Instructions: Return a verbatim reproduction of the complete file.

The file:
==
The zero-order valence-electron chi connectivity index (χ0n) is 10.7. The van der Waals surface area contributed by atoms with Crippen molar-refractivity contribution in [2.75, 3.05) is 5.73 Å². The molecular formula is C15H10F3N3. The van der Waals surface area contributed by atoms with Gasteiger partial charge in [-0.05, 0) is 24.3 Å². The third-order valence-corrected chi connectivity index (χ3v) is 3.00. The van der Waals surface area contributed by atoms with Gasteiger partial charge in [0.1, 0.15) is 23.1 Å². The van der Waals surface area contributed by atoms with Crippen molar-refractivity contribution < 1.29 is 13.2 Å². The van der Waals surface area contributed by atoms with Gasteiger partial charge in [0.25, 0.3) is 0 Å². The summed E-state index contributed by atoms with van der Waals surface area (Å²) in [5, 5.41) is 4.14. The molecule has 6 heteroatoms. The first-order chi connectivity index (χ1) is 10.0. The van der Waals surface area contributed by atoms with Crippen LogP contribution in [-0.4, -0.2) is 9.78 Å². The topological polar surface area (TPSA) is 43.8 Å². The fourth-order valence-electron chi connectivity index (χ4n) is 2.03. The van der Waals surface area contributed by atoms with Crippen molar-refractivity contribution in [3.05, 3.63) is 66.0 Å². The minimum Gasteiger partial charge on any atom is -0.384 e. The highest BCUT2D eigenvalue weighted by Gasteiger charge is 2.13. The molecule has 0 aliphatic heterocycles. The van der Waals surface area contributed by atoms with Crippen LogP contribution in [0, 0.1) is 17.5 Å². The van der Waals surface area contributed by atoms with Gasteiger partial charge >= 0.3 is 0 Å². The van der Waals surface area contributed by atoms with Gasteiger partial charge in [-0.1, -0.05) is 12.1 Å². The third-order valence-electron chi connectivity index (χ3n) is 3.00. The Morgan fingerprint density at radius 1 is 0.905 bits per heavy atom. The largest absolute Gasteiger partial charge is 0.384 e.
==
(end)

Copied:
The zero-order valence-electron chi connectivity index (χ0n) is 10.7. The van der Waals surface area contributed by atoms with Crippen molar-refractivity contribution in [2.75, 3.05) is 5.73 Å². The molecular formula is C15H10F3N3. The van der Waals surface area contributed by atoms with Gasteiger partial charge in [-0.05, 0) is 24.3 Å². The third-order valence-corrected chi connectivity index (χ3v) is 3.00. The van der Waals surface area contributed by atoms with Gasteiger partial charge in [0.1, 0.15) is 23.1 Å². The van der Waals surface area contributed by atoms with Crippen molar-refractivity contribution < 1.29 is 13.2 Å². The van der Waals surface area contributed by atoms with Gasteiger partial charge in [0.25, 0.3) is 0 Å². The summed E-state index contributed by atoms with van der Waals surface area (Å²) in [5, 5.41) is 4.14. The molecule has 6 heteroatoms. The first-order chi connectivity index (χ1) is 10.0. The van der Waals surface area contributed by atoms with Crippen LogP contribution in [-0.4, -0.2) is 9.78 Å². The topological polar surface area (TPSA) is 43.8 Å². The fourth-order valence-electron chi connectivity index (χ4n) is 2.03. The van der Waals surface area contributed by atoms with Crippen molar-refractivity contribution in [3.05, 3.63) is 66.0 Å². The minimum Gasteiger partial charge on any atom is -0.384 e. The highest BCUT2D eigenvalue weighted by Gasteiger charge is 2.13. The molecule has 0 aliphatic heterocycles. The van der Waals surface area contributed by atoms with Crippen LogP contribution in [0, 0.1) is 17.5 Å². The van der Waals surface area contributed by atoms with Gasteiger partial charge >= 0.3 is 0 Å². The van der Waals surface area contributed by atoms with Gasteiger partial charge in [-0.1, -0.05) is 12.1 Å². The third-order valence-electron chi connectivity index (χ3n) is 3.00. The Morgan fingerprint density at radius 1 is 0.905 bits per heavy atom. The largest absolute Gasteiger partial charge is 0.384 e.